My thesis of coaching, training, and performance for all humans will always be evolving. With every passing seminar, and every social gathering post-seminar, I feel as if the question of “Will method (x) help my clients get closer towards a higher level of performance?”
One item that I find myself coaching over and over involves the concept of breathing, along with how to approach it for various exercises. Whether or not this biases me as “the breathing guy” at my facility doesn’t matter to me – if I can use and manipulate my breathing to do the task at hand, I’ll do it. Essentially the way you approach how you breathe for a 1RM deadlift will be very different than the way you approach breathing for a 2 mile run.
This necessity for owning your breathing patterns becomes even more readily apparent as you begin to understand the differences that the two different tasks will ask of the body. As far as I know, the mentality of controlling breathing to improve the outcomes of exercises or a physiological output is not new.
While for some individuals it is understood that the way you breathe during a really long set versus improving the tonic/phasic relationship of your muscles will be different, the way you approach the breathing component on each example is very subtle. Done properly, and you can get a lot out of it.
Essentially, it comes down to three different approaches:
- Breathing for Awareness (and Altering Tone)
- Breathing During Static Exercises
- Breathing During Dynamic Exercises
Breathing for Awareness (and Altering Tone)
Sensory awareness of what occurs in your body has several research articles speaking about any individual’s ability to focus internally. With this in mind, the focus for breathing with an inward attentional focus is meant to improve sensory awareness of one’s body in space, along with understanding what muscles may be being “kicked on” in order to maintain a certain postural stance or sway.
Aaron Swanson had a great internal cueing article on what the benefits are for understanding what occurs from an internal point of view, and this is a point that I made during my most recent presentation at the Cressey Sports Performance Fall Seminar – it will be difficult to teach a complex movement (bracing for a depth jump to a broad jump and landing on one leg) if you don’t understand some of the simpler moving parts in your body.
Breathing During Static Exercises
Static exercises have the grouping of planks, side planks, any exercise in which you are static (staying still) and require a constant stream of inhalations and exhalations without any extraneous pressure from the musculature that is statically being challenged.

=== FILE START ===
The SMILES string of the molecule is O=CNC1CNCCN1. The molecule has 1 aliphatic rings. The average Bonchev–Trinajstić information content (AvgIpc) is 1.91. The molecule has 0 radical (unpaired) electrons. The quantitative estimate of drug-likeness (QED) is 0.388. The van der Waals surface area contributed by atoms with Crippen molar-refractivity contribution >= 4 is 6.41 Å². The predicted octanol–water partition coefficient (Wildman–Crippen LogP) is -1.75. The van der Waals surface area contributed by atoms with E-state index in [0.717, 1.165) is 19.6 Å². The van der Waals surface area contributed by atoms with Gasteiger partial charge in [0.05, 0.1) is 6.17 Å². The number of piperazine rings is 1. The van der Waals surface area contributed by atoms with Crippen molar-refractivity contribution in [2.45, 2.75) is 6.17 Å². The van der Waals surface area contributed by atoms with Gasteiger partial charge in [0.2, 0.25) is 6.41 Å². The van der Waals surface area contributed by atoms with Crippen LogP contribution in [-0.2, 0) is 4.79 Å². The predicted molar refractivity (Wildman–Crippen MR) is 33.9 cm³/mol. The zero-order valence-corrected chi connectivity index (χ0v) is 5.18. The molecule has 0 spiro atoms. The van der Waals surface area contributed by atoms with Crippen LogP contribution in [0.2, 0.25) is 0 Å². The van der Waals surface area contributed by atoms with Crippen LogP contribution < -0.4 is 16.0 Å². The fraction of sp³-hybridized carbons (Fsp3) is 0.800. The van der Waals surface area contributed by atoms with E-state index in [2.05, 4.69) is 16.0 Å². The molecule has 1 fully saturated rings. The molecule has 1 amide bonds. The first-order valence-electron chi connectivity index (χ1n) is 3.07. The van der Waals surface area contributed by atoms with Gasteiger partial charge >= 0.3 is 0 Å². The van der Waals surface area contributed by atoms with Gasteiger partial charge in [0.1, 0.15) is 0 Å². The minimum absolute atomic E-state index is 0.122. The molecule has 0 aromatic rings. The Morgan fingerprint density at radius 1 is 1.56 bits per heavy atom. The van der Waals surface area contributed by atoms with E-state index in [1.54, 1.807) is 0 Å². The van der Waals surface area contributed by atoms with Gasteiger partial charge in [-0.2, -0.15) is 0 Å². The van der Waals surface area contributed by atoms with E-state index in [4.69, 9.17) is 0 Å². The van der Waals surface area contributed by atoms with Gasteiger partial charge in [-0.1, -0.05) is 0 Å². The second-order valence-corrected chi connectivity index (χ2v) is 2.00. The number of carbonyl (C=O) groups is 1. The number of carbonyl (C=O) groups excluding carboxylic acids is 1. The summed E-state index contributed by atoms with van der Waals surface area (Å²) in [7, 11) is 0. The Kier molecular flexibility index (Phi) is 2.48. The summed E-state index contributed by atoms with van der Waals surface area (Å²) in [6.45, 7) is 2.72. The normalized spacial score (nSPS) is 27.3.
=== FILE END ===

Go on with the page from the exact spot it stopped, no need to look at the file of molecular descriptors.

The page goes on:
Example of Static Exercises
- Front Planks
- Side Planks
- Isometric Holds – Bottom of Squat, Push-Up, Lunge, etc.
- Isolated Exercises to Improve Motor Control – Rotator Cuff exercises, hip exercises, etc.
So while the joint and thusly the muscular position may be necessary to understand and feel, this position will need to be reinforced further when looking to load or hold for a certain amount of time.
More specifically, for a lot of our athletes, clients, and even my online clients, I may utilize breaths, as in cycles of inhalation and exhalation, to regulate the duration of a specific exercise (instead of an arbitrary time such as 15, 20, or 30 seconds).
Breathing During Dynamic Exercises
In the video, I describe how to troubleshoot your breathing patterns in both supine and during an active movement such as the squat.
With this in mind, the categorizations can be subdivided further:
- Breathing via Valsalva Manuevering
- Breathing for Locomotive Purposes
Breathing via Valsalva Maneuver
If you have 400 or 500lbs (or more…) on your back for a back squat, there is certainly a need to maintain great amounts of intra-abdominal pressure through tensioning techniques through the musculature, along with reinforcing this tension with a gaseous form of stability – air through the diaphragm and/or pelvic floor (and closing of the epiglottis aka your throat, because that is how we prevent air from escaping).
When describing how to “hold your breathe,” I am not merely describing how to pass out as fast as possible. Hopefully, and with a little more background into the individual who is performing said technique, I am teaching lessons towards improving stability for spinal segments up and down the chain.
Note/Disclaimer: I’ve also had an older population of clientele that will be unable to perform the Valsalva maneuver due to greater increases in blood pressure that does not need to be risked due to heart conditions. Please note that I am not telling you to do the Valsalva maneuver as a way to complete heavier lifts – it is merely a method that *can* be used, it does not *have* to be used.